Over the last year, as more organizations accelerated the migration to the cloud, it has become evident that a horizontal cloud does not always meet the specific needs of certain industries, especially highly regulated ones such as banking or healthcare. In response to the increasing complexity of certain industries and the regulations that they are governed by, along with the overall uptick in cloud adoption during the era of COVID-19, cloud vendors are investing in the development of clouds that cater to industry-specific nuances and the demands of safely distanced or remote work. The narrowing of focus is part of broader strategic objectives that extend beyond just the immediate commercialization of opportunity and revenue impact.

Initiatives by SAP and Google highlight how innovation and technological advancements in AI and machine learning (ML) factor into the evolution of industry clouds. With recent rollouts and announcements, both vendors have highlighted the importance of creating new types of data-driven cloud solutions powered by AI and ML, augmented by networks of customers and partners. While SAP and Google currently participate in fruitful partnerships together, it will be interesting to watch the common goal of delivering vertical-specific capabilities to their customers unfold to see whether the two companies align or compete in this new chapter of cloud defined by industry.

Google leads with innovation in ML and AI to augment, rather than replace, legacy solutions

In February Google Cloud CEO Thomas Kurian emphasized that Google Cloud’s top priority is to develop a new generation of applications, which will be able to extract data from traditional line-of-business (LOB) applications such as those used for CRM and use technologies like AI and ML to optimize outcomes. Kurian reinforced the strategy of veering away from the development of traditional enterprise applications in favor of industry-specific apps that are designed to extract data from these traditional applications.

Leading up to 2020, the migration timelines for the 80% of companies that had not yet made the move to the cloud rested on comfortably planned milestones that indicated an evolution versus an urgent call to change. Looking back over the last six months, organizations suddenly found themselves in the thick of the impetus to migrate to the cloud and to do so quickly. Even organizations whose cloud journeys were well underway prior to the COVID-19 outbreak are narrowing their strategies and turning to clouds that cater to the specific requirements and compliance standards that industries, especially those that are highly regulated, including the government, require. As a result, a number of leading cloud vendors such as IBM (NYSE: IBM), Google (Nasdaq: GOOGL) and SAP (NYSE: SAP) have recently made strides in building out and refining their cloud strategies to cater to the specific requirements and demands of certain industries.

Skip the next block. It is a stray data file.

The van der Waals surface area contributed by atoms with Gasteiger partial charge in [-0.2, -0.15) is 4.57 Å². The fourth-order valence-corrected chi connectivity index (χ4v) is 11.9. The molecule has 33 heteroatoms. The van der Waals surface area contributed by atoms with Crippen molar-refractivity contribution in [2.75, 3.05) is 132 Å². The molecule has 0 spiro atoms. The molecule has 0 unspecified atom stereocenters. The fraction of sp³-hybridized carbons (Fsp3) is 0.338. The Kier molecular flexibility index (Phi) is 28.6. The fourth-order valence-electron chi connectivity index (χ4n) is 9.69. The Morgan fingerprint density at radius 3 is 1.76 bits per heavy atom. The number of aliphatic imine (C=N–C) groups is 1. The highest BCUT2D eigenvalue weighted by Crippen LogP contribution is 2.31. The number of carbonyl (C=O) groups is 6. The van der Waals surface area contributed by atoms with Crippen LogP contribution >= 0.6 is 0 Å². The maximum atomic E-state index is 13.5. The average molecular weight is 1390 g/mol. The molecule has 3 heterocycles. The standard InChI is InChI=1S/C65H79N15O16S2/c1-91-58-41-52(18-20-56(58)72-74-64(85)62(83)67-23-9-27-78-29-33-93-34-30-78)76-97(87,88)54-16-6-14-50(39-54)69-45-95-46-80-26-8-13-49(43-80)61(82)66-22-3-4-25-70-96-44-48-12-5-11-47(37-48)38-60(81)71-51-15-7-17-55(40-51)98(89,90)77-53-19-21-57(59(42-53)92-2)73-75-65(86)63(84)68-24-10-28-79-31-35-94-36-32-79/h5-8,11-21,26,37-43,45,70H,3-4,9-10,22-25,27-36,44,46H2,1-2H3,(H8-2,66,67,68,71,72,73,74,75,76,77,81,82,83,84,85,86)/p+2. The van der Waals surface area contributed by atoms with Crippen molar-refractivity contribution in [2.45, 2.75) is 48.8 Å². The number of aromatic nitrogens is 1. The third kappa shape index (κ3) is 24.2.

NVIDIA acquires ARM: Creating a next-generation AI platform

NVIDIA announced Sept. 14 an agreement to acquire ARM holdings from SoftBank for $40 billion, subject to regulatory approval in the U.S., the U.K., the European Union and China. The acquisition has been rumored for several weeks, but the announcement generated negative comments from ARM customers. The two companies’ IP portfolios complement each other, especially in the context of rapidly growing AI workloads. TBR believes the combined company can successfully create new integrated AI hardware platforms, while growing profitable in each former company’s primary business, graphics processors for NVIDIA and mobile CPUs for ARM.

Complementary IP and different business models

ARM is in the CPU business. NVIDIA is in the graphics processing unit (GPU) business, and NVIDIA GPUs are increasingly used in non-graphics AI processing applications. Both companies rely on microprocessor design to deliver value and grow their businesses, but the way each company monetizes its IP is very different. NVIDIA is a traditional product-based business; it makes processors and boards that it sells to equipment manufacturers and to cloud service providers. ARM follows a licensing model; it sells the rights to use its designs and instruction sets to equipment manufacturers that often modify the ARM designs to meet their needs.

One concern of current ARM customers is that NVIDIA will eventually move ARM to a product model; only NVIDIA will make hardware that incorporates ARM designs, shutting off customers’ ability to customize ARM-based chips. This would be a disaster for the major mobile OEMS, including industry behemoths Apple and Samsung. ARM chips power virtually all smartphones and tablets, and mobile vendors rely on derivative ARM designs for differentiated products. Apple makes its own modifications and recently announced that its PCs will be migrated from Intel to ARM processors, allowing the company to have a uniform hardware platform for all its major products. Samsung designs its own ARM processors but relies on third-party ARM designer Qualcomm for many of its products. To make matters more confusing, Samsung manufactures both Qualcomm and Apple processors.

NVIDIA announced that it would continue the current ARM licensing business model and, in fact, would license some of its GPU IP in the same manner. Nevertheless, ARM customers are concerned because strategically vital licensed IP would now be owned by a hardware vendor. TBR believes the ARM licensing model will continue for ARM designs and the same model will greatly benefit NVIDIA’s GPU business as well.